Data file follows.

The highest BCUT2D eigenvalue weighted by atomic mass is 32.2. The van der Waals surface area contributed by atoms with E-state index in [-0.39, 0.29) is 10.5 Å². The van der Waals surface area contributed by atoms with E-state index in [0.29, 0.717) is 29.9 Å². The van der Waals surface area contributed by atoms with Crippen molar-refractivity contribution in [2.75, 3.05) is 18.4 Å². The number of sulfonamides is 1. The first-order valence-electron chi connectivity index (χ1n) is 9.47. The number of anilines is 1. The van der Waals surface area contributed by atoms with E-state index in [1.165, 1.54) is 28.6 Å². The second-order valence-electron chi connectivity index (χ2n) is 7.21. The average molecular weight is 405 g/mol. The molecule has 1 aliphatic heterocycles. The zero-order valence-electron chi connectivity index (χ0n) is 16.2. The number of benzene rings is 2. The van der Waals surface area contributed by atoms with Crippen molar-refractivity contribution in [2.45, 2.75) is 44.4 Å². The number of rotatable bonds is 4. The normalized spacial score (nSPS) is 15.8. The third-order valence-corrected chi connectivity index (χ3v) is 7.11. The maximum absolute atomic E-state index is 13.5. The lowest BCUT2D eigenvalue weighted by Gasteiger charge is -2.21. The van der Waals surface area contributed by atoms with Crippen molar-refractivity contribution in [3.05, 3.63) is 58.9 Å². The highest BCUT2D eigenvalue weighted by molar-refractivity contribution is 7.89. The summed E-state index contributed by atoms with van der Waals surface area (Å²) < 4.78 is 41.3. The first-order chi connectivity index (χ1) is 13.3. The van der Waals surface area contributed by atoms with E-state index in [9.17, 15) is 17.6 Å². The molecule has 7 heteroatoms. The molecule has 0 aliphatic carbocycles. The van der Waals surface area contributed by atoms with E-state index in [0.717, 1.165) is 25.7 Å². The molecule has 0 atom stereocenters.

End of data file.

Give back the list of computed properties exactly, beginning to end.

The highest BCUT2D eigenvalue weighted by atomic mass is 32.2. The van der Waals surface area contributed by atoms with E-state index in [-0.39, 0.29) is 10.5 Å². The van der Waals surface area contributed by atoms with E-state index in [0.29, 0.717) is 29.9 Å². The van der Waals surface area contributed by atoms with Crippen molar-refractivity contribution in [2.75, 3.05) is 18.4 Å². The number of sulfonamides is 1. The first-order valence-electron chi connectivity index (χ1n) is 9.47. The number of anilines is 1. The van der Waals surface area contributed by atoms with E-state index in [1.165, 1.54) is 28.6 Å². The second-order valence-electron chi connectivity index (χ2n) is 7.21. The average molecular weight is 405 g/mol. The molecule has 1 aliphatic heterocycles. The zero-order valence-electron chi connectivity index (χ0n) is 16.2. The number of benzene rings is 2. The van der Waals surface area contributed by atoms with Crippen molar-refractivity contribution in [2.45, 2.75) is 44.4 Å². The number of rotatable bonds is 4. The normalized spacial score (nSPS) is 15.8. The third-order valence-corrected chi connectivity index (χ3v) is 7.11. The maximum absolute atomic E-state index is 13.5. The lowest BCUT2D eigenvalue weighted by Gasteiger charge is -2.21. The van der Waals surface area contributed by atoms with Crippen molar-refractivity contribution in [3.05, 3.63) is 58.9 Å². The highest BCUT2D eigenvalue weighted by molar-refractivity contribution is 7.89. The summed E-state index contributed by atoms with van der Waals surface area (Å²) < 4.78 is 41.3. The first-order chi connectivity index (χ1) is 13.3. The van der Waals surface area contributed by atoms with E-state index in [9.17, 15) is 17.6 Å². The molecule has 7 heteroatoms. The molecule has 0 aliphatic carbocycles. The van der Waals surface area contributed by atoms with E-state index in [0.717, 1.165) is 25.7 Å². The molecule has 0 atom stereocenters.